Hands on with the whisperer
Learn from legendary horse communicator Monty Roberts as he prepares to wow the RDS crowds at the Dublin Horse Show
Published 27/07/2010 | 05:00
Visitors to the Failte Ireland Dublin Horse Show at the RDS this year will have the chance to experience at first hand the one-man roller coaster that is Monty Roberts.
Known throughout the world as 'the man who listens to horses', Roberts is credited with changing the attitude of millions towards horses and their training.
Creator of the world-renowned 'Join-Up' technique, he has a CV long enough for 10 people, never mind just one.
Monty was all but born in the saddle, growing up on a working horse farm, where he quickly became a child riding prodigy.
Between 1939 and 1944, he acted as a stunt double for Mickey Rooney, Roddy McDowall, Charleton Heston and Elizabeth Taylor in films such as National Velvet and others.
However, at home on the farm he was a first-hand witness to traditional, often violent methods of horse training and breaking the spirit with an abusive hand.
As he grew older, he rebelled against his father's and others' traditionally accepted cruel methods of breaking horses.
In 1948, he spent considerable amounts of time observing
wild Mustang horses in the Nevada desert and studied their communication system. He called their silent language 'Equus' and used his understanding of that language to create a new method of training based on respect and natural herd behaviour. His motto became 'violence is never the answer'.
He graduated from California State Polytechnic University in 1959 with honours in three major subjects: animal science, biological sciences and agri-economics.
Between 1966 and 2004, Monty's primary occupation was that of a racehorse trainer, based at his 'Flag Is Up' farm in California. The farm produced dozens of top horses, including champions in the United States, New Zealand and Europe.
However, his unorthodox training techniques and non-violent approach were becoming a bigger part of daily life and he set about teaching other people.
The first public demonstration of Join-Up was staged in Vancouver, Canada, in 1986.
The technique attracted interest and within three years Monty had been invited to Windsor Castle by Queen Elizabeth to demonstrate his novel approach and train her staff.
In 1996, Roberts published his first book, entitled The Man Who Listens to Horses. The book remained on the New York Times bestseller list for a staggering 58 weeks.
Three years later, he followed up with another book called Shy Boy: The Horse That Came in from the Wild, which again made the bestseller list.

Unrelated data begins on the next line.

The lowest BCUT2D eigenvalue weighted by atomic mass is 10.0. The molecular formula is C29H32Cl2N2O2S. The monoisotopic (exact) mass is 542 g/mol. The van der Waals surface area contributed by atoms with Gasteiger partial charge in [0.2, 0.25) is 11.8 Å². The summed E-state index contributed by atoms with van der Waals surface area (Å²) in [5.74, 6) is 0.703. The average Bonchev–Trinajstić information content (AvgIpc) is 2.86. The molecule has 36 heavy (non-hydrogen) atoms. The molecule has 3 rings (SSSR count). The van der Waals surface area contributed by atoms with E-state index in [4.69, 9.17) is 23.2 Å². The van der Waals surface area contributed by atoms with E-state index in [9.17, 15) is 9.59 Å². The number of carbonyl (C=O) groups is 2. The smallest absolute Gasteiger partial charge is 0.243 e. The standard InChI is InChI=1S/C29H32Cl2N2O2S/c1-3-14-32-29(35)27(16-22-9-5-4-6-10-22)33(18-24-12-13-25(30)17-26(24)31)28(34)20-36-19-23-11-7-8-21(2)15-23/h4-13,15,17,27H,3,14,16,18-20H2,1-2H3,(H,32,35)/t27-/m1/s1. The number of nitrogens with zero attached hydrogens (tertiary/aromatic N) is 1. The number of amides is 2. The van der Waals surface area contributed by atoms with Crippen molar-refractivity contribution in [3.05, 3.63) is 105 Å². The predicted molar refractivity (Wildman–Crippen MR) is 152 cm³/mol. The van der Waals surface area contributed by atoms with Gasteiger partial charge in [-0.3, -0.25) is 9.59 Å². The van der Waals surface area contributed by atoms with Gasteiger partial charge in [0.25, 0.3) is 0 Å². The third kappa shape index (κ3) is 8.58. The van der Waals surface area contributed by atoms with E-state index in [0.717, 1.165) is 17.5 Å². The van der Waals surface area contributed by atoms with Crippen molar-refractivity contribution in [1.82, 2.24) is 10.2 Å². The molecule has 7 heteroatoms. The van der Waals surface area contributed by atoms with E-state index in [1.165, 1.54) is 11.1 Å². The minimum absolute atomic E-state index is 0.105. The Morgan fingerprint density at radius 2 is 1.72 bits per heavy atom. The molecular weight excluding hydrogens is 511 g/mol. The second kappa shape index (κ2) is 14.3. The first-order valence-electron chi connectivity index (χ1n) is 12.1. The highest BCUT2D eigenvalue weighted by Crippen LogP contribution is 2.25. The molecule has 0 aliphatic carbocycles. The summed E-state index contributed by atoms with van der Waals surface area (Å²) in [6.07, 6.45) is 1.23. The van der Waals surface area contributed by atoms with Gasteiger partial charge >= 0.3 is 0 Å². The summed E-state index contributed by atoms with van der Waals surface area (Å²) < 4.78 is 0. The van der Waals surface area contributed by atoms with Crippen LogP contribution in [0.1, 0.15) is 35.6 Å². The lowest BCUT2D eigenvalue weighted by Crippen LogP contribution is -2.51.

Almost as well known as his trainer, Shy Boy was a 13.2hh mustang that was born and raised in the wild on the Nevada plains.
Rounded up by the Bureau of Land Management, Shy Boy was the focal point of a bold experiment: could Monty conclusively prove his theory and achieve Join-Up in the wild?
The goal was to 'start' (break) Shy Boy, without using the usual round pen or any enclosed space. All Roberts would use was his ability to communicate in the horse's own language.
The dramatic story, shot over three days and around 100 miles of Nevada desert, was documented in a BBC/PBS programme called Monty Roberts: The Real Horse Whisperer.
The famous picture of Shy Boy dropping his head to allow Monty to touch his face has become one of the most iconic images of alternative horsemanship.
A second video, filmed a year later, showed Shy Boy being released back into the wild and rejoining the herd, only to return to Monty the following day. Since then, Shy Boy has been known as the horse that came in from the wild.
Monty's story has huge appeal to the public at large, not just to horse people. This appeal comes from his personal experience, of having witnessed too many horses 'broken' by violent, traditional methods and having experienced an abusive childhood himself.
Now a one-man empire, Monty has reached millions of people from all walks of life through television shows, books, demonstrations, and media appearances.
As an international speaker, he has been booked by everyone from the CIA to Volkswagen to tell his story to executives and leaders.
He has moved from being a talented rider to a winning trainer of championship horses, best-selling author and Hollywood stunt man to being a foster dad to 47 children, in addition to having three of his own.
Visitors to the RDS Failte Ireland Dublin Horse Show from August 4-8 will have the opportunity to watch Monty demonstrate his technique on a selection of horses.
The sessions will include a demonstration of Join Up with a young horse that has not previously been saddled or ridden, a trailer-loading session with a difficult horse that refuses to load, and ridden and non-ridden remedial sessions with problem horses.
The specific animals being used for the demonstrations were chosen from a range of problem horses offered by individual owners around Ireland.
The audience will have the opportunity to ask Monty questions after the completion of each demonstration and Monty will also be available for further questions and autographs each day at his trade stand in Simmonscourt.
The RDS has organised the Monty Roberts' demonstrations as part of the RDS education and entertainment programme which is being developed to complement the already wide range of events that take place during the annual show.
To book your ticket to see Monty Roberts at this year's Fáilte Ireland Dublin Horse Show, visit www.rdstickets.com or call the ticketline on 0818 7 19 300.
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